If you think the U.S. has only 160,000 troops in Iraq, think again. With almost no congressional oversight and even less public awareness, the Bush administration has more than doubled the size of the U.S. occupation through the use of private war companies. There are now almost 200,000 private “contractors” deployed in Iraq by Washington. This means that U.S. military forces in Iraq are now outsized by a coalition of billing corporations whose actions go largely unmonitored and whose crimes are virtually unpunished.
The single largest U.S. contract for private security in Iraq was a $293 million payment to the British firm Aegis Defence Services, headed by retired British Lt. Col. Tim Spicer, who has been dogged by accusations that he is a mercenary because of his private involvement in African conflicts. The Texas-based DynCorp International has been another big winner, with more than $1 billion in contracts to provide personnel to train Iraqi police forces, while Blackwater USA has won $750 million in State Department contracts alone for “diplomatic security.”
We’re even paying people outside the military to guard our generals!
What is unique about this period of aristocratic war playing is that the aristocrats are not just hiring out the war labor, but are the company them self and thus as is consistent with aristocratic play, exempt them self and by extension anyone they pay from the hell they create.
We are holding no one responsible.
Dozens of American soldiers have been court-martialed — 64 on murder-related charges alone — but not a single armed contractor has been prosecuted for a crime against an Iraqi. In some cases, where contractors were alleged to have been involved in crimes or deadly incidents, their companies whisked them out of Iraq to safety.
Rep. Jan Schakowsky (D-Ill.), a leading member of the House Select Committee on Intelligence, which is responsible for reviewing sensitive national security issues, explained the difficulty of monitoring private military companies on the U.S. payroll: “If I want to see a contract, I have to go up to a secret room and look at it, can’t take any notes, can’t take any notes out with me, you know — essentially, I don’t have access to those contracts and even if I did, I couldn’t tell anybody about it.”
This is not Bush et al alone. He is only the elected executive with an elected board (congress) representing us in our governance of us. So, as he and they act in an aristocratic style, we are too acting in an aristocratic style. Sounding convoluted? Yes, it is what comes of a means constructed to immune one’s self from one’s actions.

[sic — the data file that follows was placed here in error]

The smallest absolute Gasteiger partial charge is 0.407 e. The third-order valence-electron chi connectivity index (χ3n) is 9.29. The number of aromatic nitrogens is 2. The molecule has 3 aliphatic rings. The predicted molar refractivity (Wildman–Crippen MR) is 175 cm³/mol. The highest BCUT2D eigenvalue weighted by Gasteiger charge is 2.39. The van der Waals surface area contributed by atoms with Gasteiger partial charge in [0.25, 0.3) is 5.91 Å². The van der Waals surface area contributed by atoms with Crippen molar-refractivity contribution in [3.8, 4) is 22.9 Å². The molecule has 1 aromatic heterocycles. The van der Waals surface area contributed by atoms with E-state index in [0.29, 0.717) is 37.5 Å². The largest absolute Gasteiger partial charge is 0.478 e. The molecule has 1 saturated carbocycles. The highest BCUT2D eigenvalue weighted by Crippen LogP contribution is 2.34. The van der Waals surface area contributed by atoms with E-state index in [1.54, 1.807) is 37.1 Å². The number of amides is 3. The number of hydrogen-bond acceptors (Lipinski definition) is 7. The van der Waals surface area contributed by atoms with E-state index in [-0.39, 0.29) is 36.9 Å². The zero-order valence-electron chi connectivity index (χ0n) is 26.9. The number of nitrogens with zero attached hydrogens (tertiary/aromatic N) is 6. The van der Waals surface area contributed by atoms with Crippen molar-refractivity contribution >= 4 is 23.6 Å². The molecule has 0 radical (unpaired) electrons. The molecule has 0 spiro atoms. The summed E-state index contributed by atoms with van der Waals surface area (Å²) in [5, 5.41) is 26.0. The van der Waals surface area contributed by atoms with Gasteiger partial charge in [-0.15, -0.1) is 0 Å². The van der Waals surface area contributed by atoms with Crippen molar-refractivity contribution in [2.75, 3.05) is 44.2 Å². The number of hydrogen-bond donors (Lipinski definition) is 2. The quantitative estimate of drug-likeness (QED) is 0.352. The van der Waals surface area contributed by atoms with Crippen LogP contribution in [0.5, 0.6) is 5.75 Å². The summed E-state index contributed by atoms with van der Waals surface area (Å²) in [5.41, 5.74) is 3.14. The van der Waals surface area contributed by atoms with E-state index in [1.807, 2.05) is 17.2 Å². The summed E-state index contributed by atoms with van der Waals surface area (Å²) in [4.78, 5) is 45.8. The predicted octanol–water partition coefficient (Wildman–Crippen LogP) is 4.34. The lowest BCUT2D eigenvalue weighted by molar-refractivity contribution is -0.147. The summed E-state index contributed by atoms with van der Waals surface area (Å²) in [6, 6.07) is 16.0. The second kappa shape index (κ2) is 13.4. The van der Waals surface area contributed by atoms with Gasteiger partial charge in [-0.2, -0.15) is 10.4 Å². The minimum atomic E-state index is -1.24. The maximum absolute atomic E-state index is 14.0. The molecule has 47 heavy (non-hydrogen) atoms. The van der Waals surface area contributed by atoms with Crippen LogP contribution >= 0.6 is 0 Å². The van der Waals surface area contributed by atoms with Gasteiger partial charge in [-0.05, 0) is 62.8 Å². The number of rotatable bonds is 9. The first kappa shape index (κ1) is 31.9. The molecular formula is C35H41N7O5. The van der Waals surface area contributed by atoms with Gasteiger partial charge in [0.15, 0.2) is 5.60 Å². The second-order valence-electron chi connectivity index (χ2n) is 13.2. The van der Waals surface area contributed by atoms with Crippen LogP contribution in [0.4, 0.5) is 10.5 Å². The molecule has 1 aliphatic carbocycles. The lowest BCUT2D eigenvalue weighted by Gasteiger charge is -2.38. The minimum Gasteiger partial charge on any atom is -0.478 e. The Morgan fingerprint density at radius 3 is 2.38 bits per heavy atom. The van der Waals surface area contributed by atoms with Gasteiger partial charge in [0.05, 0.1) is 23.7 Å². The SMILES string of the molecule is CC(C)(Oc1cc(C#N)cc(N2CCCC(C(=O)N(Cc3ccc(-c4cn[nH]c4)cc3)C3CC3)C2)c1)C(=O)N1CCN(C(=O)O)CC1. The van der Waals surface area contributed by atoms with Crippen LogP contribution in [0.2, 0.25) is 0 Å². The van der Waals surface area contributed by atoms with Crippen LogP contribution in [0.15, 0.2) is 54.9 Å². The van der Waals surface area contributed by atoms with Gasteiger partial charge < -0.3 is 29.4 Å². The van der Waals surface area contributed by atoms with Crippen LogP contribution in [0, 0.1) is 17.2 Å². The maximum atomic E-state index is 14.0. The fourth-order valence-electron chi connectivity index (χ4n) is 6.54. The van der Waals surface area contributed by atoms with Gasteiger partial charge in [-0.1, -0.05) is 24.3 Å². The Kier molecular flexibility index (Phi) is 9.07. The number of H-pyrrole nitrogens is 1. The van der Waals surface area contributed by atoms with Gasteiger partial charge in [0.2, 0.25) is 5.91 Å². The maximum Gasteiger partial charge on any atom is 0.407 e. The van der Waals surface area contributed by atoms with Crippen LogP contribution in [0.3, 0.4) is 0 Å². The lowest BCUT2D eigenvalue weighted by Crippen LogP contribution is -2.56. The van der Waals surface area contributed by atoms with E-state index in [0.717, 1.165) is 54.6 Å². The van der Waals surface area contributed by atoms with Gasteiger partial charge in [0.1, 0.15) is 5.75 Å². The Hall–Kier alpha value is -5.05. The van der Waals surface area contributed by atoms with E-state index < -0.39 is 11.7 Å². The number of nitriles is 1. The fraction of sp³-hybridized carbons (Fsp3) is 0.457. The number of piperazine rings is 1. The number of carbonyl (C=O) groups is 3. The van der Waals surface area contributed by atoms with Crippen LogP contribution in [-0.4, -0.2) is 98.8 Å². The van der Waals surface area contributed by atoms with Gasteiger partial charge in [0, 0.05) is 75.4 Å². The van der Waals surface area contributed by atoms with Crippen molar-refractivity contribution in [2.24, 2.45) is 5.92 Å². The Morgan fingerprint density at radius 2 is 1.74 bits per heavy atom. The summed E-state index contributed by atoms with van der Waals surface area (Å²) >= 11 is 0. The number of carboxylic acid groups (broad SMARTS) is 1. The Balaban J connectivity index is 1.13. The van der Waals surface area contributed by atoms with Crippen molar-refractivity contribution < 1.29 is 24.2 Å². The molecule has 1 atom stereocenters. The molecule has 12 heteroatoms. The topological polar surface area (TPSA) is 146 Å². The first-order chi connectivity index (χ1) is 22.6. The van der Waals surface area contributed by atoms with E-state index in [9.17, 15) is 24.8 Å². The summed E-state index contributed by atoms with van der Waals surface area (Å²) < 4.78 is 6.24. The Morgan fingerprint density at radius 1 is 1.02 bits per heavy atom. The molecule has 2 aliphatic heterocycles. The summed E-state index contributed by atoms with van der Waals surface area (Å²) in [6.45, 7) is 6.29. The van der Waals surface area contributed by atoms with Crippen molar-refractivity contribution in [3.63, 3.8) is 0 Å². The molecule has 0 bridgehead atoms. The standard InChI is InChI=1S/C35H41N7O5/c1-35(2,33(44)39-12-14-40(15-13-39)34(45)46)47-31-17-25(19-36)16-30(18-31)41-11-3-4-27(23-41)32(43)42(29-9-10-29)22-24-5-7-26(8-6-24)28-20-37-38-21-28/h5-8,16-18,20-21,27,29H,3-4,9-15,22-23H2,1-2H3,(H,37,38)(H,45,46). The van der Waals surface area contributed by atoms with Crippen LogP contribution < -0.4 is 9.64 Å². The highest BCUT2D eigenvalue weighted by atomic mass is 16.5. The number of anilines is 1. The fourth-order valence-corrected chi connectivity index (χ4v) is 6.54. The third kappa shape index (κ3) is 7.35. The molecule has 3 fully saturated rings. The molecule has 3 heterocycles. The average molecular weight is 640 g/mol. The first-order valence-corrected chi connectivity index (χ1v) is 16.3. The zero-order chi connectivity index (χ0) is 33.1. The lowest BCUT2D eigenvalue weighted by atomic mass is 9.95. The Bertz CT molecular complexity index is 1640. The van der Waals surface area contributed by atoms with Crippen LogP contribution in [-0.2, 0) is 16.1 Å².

The article also discusses the business model for our new privatization of all that is military. It is consistent with what we have discussed concerning globalization. It is referred to as the “branding” of the military, “a hollow company like Nike”. And as would be expected, they are doing it on the cheap by outsourcing the labor. Literally hiring military personal from defunct 3rd world dictatorships.
On so many levels, morally, ethically, what ever you call it, not being responsible for your own actions is wrong. Some may think they are exempt from being labeled an aristocrat because all these aristocratic actions Bush et al are doing are considered to be outside the government by Bush et al. If it were only so easy. Darn government of, for and by the people!
But, let’s consider what we have created with our aristocratic attitude that is more germane to this blog. From The New Yorker, Hendrik Hertzberg reports:
At a forum on foreign policy, Lorelei Kelly, a former Capitol Hill
national-security aide who blogs at Huffington Post and democracyarsenal…
In that connection, she made another point that was new to me. The military-industrial complex produced by the Cold War …was and is able to prosper in the absence of actual fighting. The purpose of piling up all those missiles targeted on the Soviet Union, after all, was to avoid using them. But the kind of privatization represented by the gun-toting Iraq war contractors has created what she called “a live war military-industrial complex”—that is, an industry that depends for its profits, even its existence, on hot wars, wars that kill people. “Free-market conservatives have given us this,” she said. “In conversations with military people, it’s an opening to all sorts of other issues.”
We created this now multibillion dollar, job creating, money making new addition to our GDP — how do we now get rid of it when Iraq is done?